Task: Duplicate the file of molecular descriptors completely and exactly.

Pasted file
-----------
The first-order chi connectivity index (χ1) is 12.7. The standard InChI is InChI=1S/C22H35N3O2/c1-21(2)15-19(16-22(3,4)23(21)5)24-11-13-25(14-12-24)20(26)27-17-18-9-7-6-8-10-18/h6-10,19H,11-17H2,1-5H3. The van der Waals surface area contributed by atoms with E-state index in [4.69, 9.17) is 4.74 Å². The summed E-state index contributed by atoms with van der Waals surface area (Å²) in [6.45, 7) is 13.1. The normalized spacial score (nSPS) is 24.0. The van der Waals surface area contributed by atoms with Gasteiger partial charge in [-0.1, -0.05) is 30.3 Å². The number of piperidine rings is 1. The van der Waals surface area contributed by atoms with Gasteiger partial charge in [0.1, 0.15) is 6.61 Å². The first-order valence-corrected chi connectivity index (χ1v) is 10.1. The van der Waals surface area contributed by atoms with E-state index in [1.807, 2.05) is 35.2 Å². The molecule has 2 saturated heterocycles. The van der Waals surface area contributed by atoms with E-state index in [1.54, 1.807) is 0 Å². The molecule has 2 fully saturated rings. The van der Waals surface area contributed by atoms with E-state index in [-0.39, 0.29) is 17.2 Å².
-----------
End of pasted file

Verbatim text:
The first-order chi connectivity index (χ1) is 12.7. The standard InChI is InChI=1S/C22H35N3O2/c1-21(2)15-19(16-22(3,4)23(21)5)24-11-13-25(14-12-24)20(26)27-17-18-9-7-6-8-10-18/h6-10,19H,11-17H2,1-5H3. The van der Waals surface area contributed by atoms with E-state index in [4.69, 9.17) is 4.74 Å². The summed E-state index contributed by atoms with van der Waals surface area (Å²) in [6.45, 7) is 13.1. The normalized spacial score (nSPS) is 24.0. The van der Waals surface area contributed by atoms with Gasteiger partial charge in [-0.1, -0.05) is 30.3 Å². The number of piperidine rings is 1. The van der Waals surface area contributed by atoms with Gasteiger partial charge in [0.1, 0.15) is 6.61 Å². The first-order valence-corrected chi connectivity index (χ1v) is 10.1. The van der Waals surface area contributed by atoms with E-state index in [1.807, 2.05) is 35.2 Å². The molecule has 2 saturated heterocycles. The van der Waals surface area contributed by atoms with E-state index in [1.54, 1.807) is 0 Å². The molecule has 2 fully saturated rings. The van der Waals surface area contributed by atoms with E-state index in [-0.39, 0.29) is 17.2 Å².